10 Mortgage Tips for Homebuyers and Homeowners

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Contributor, Benzinga
July 4, 2023

From undergoing a credit check to submitting bank statements for underwriting, getting a mortgage loan can be an intimidating process. But with a little preparation and planning, you can find an affordable home loan without jumping through endless hoops. Use these mortgage tips to improve your home loan or refinance application.

5 Mortgage Tips for Homebuyers

When you apply for a mortgage, you’ll first go through a preapproval process. During preapproval, potential mortgage lenders will determine whether you qualify for a loan. If you qualify, the mortgage lender will send you a preapproval letter that tells you how much you can afford to borrow. If you accept the loan, your mortgage lender will verify and finalize your loan information and verify the data you submitted on your application.

As you approach the preapproval process, know that there are a few steps you can take to improve your chances of getting a loan, including:

1. Get Your Credit Report

Your credit report is a statement you receive from major credit monitoring bureaus that details how you use credit. When you apply for a mortgage loan, your lender will ask for access to your credit report, which will show them any loans and lines of credit you have open in your name. Your credit report also contains information about events like evictions, bankruptcies and past-due credit card payments. Mortgage underwriters use your credit report to determine how likely you are to pay back any money they lend you.

Before you apply for a mortgage loan, get a copy of your credit report. You are entitled to one free copy of your credit report from each of the three major credit reporting bureaus once every 12 months. Visit AnnualCreditReport.com to get your free credit reports and read through each item to be sure it’s legitimate. If you find an item you don’t recognize, contact the credit reporting bureau that issued the report to dispute it.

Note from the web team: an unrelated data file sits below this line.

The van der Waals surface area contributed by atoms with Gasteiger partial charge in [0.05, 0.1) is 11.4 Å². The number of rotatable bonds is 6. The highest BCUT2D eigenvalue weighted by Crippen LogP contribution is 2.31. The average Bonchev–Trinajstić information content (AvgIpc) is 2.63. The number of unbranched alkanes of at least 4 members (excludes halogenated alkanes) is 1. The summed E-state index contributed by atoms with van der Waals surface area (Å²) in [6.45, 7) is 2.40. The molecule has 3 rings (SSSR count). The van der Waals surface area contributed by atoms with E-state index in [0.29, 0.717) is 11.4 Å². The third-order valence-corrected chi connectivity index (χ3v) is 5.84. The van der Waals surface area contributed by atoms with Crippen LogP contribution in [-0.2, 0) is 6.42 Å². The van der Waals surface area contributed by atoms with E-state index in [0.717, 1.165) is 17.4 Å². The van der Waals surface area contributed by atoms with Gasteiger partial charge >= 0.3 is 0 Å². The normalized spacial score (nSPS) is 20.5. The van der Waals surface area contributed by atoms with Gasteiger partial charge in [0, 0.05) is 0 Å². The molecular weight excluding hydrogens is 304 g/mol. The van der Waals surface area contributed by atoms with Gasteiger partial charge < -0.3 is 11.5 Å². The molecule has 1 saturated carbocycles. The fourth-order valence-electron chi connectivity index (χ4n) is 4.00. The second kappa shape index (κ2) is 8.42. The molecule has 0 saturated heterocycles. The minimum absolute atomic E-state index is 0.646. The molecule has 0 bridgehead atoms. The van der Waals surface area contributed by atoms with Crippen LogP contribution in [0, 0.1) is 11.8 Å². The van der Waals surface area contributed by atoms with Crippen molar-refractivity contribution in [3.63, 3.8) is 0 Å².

2. Reduce Your Debt

One of the first things mortgage lenders will look at when you apply for a home loan is the amount of debt you have outstanding. If you have more debt, you’ll have a harder time getting a mortgage because borrowers with more debt are statistically more likely to miss a payment on their loan.

In the months before you apply for a mortgage, take steps to reduce your debt. Make sure all your accounts are up to date and create a debt-reduction strategy to slowly lower the amount of money you owe over time. Putting just $20 extra a week toward your student loans or credit card bills can help improve your chances of getting a mortgage.

3. Know Your Loan Options

There are multiple types of mortgage loans, and the loan type you apply for will determine things like your down payment and the interest rate you pay on your loan. Some of the most common types of mortgages you’ll have access to as you shop include:

  • Conventional loan: Conventional mortgages are the most common type of residential home loan. To qualify for a conventional mortgage, you’ll need a down payment of at least 3% of your loan value and a credit score of 620 or higher.
  • FHA loan: Federal Housing Administration (FHA) loans are government-backed loans for buyers with lower credit scores. To qualify for an FHA loan, you will need to have a credit score of at least 500 points and a down payment of 10%. If you have a credit score of 580 points or higher, you can get an FHA loan with a down payment of 3.5%.

Other options for mortgage loans include Veterans Affairs (VA) loans for members of the military and U.S. Department of Agriculture (USDA) loans for those living in rural areas. Research the multiple types of loans and know your options before you apply for financing.

4. Boost Your Credit Score

In addition to looking at your overall credit report, mortgage lenders will also want to view your credit score. Your credit score plays a major role in your ability to get a home loan and will help determine your interest rate, the type of loan you qualify for and more. You can quickly boost your credit score by:

  • Making more than one payment per billing cycle
  • Remaining current on all of your accounts
  • Paying down maxed-out credit cards first
  • Avoiding applications that impact your credit

It may take multiple months of consistent positive credit habits to see an impact on your score. Remain consistent for the fastest results.

5. Know What You Need to Succeed

Most mortgage lenders are clear about their qualification criteria — and not every mortgage lender has the same loan requirements. Research the specific lender you’re applying with and be sure you meet the requirements before you apply. This helps you avoid damaging your credit report — and being unpleasantly surprised when you receive a decision.

5 Mortgage Tips for Homeowners

Congratulations! You’ve been approved for a mortgage loan, and you’re ready to move into your new property. Now that you’ve signed on the dotted line, it’s time to manage your loan, refinancing if and when necessary. Use these tips for better mortgage repayment or refinancing if you already have a loan.